"We found out Nico had some abnormalities of the urinary system in utero. We had a high chance of needing surgery in utero too, to place a stent in his bladder, so we did an amniocentesis as a first step to prepare for it. But it came back normal.
We still expected his urinary system to be affected at birth, but nothing prepared us for this rare disease journey.
Immediately after he was born, a genetic nature to his condition was suspected; as so many of his systems were found to be affected. But we would live in and out of the hospital for months before getting a diagnosis.
We did the first round of genetic testing within the first two weeks of his life, but it came back normal. Genetics is such a vast field that unless you know what you’re looking for, it can be extremely hard to find. It wasn’t until we did a whole genome sequencing test that a mutation was found in the ATN1 gene. At the time, he was the 8th case in the World! There are now 11 known cases and his syndrome is now officially named CHEDDA." - @finding_our_rainbows
Thank you so much for sharing that with us, María. What an amazing journey you've been on, indeed. Wow! That is so fascinating that he is 1/11 known cases worldwide. Tell me, what truly amazes you about Nico?
"What amazes me about Nico every day, is that he has such a pure and joyful smile in spite of everything he has been through and all his daily struggles. He has such a way to remind you just how beautiful life really is."
I can see how he would. Tell me about Nico more - what does he like? Can you describe his personality to us?
"Nico has the most charming smile. He also has a fiery little personality. He’s very chatty and not afraid to tell you what he thinks! He also makes the sweetest sounds to put himself to sleep too. (I would say) that even though he may be “non-verbal” - he gets his point across easily in his own way. He loves music, likes his own space and (I would say) he’s kind of a night owl...he’s definitely not a morning person!"
Well Nico and I have that in common, 100%! I'm definitley more of a night owl and not a morning person at all. Just ask my husband, lol. Tell me, how do you describe your life and label of being a "special needs parent."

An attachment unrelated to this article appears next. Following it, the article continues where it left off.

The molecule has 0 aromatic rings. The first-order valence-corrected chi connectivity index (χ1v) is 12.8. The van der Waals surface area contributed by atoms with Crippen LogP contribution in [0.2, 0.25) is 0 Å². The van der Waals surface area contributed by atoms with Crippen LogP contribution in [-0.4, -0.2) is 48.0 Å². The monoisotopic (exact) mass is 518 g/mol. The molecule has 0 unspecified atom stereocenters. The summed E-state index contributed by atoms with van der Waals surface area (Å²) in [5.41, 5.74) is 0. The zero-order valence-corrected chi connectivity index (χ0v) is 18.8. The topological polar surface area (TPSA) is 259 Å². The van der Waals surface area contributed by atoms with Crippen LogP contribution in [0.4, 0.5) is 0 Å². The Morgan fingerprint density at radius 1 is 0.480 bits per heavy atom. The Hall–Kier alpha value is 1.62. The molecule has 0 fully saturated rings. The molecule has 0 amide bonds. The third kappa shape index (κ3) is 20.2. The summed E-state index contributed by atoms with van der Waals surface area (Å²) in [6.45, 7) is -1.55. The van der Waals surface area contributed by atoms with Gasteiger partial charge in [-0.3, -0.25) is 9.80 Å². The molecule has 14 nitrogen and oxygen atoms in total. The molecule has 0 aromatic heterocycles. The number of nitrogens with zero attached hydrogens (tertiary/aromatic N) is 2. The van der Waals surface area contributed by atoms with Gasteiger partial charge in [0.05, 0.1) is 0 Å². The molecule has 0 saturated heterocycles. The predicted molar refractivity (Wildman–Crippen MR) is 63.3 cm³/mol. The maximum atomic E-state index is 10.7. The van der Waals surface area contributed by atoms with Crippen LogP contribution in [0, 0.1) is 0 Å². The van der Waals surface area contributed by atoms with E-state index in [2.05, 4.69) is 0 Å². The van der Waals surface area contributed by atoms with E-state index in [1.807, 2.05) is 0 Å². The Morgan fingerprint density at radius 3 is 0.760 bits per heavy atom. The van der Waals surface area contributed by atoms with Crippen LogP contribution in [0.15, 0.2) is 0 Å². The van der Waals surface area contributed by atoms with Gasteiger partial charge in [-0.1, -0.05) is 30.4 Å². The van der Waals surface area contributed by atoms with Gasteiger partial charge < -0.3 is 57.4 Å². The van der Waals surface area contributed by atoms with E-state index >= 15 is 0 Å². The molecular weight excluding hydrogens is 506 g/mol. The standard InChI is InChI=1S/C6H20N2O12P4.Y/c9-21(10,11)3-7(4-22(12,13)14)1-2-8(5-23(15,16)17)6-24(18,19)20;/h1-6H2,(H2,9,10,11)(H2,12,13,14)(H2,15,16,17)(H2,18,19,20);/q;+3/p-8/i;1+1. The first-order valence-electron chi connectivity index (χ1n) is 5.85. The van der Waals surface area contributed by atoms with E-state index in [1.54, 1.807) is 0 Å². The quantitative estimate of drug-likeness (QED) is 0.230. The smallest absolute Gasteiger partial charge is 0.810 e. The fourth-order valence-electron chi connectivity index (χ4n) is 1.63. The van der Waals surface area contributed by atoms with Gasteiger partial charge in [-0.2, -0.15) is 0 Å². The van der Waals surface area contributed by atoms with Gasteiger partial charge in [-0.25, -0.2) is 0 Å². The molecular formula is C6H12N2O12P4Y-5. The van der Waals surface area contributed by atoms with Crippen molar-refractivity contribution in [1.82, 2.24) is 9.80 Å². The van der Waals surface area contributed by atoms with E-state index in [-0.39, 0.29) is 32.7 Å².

"Many things about parenting for us is different (compared to most). Some of those basic needs like food for example, look nothing like typical parenting. We parent from a medical aspect whether we want to or not, because our child is medically fragile. Our night routines are filled with medical needs. Our activities of daily living have included therapies and doctors appointments from the moment he was born. But parenting a special needs child changes your perspective on life. Everything is sweeter in a way, and amongst the chaos we find the most simple joys in our life."
I love that María, thank you for sharing. Do you have any advice for new parents that have joined our club recently? Is there anything you'd want to share with them in hopes that you can ease their minds and give them hope?
"Some days will be hard, so hard...but you will make it through. Try to find one thing that makes you smile; even on the hardest of days. And on those good days, take pictures and write notes in your phone about it; to help you get through the next hard one. Don’t forget to talk about your feelings either...don’t let them build up. Find your people, reach out and connect to those who are on similar journeys."
That is really good advice, María! I might have to start doing that myself. In fact, for those out there reading right now, our genetics counselor actually introduced María and I to one another! Despite our children having different diagnosis (my daughter Ava has Williams Syndrome), she thought we'd enjoy connecting as "rare mamas." The only thing, is that we didn't get to meet each other in person yet... I can't wait for the day when it's safe to do so and the Coronavirus is hopefully well behind us! Thanks so much for taking the time to talk with me today, María. Nico is so lucky to have you and your husband on his team!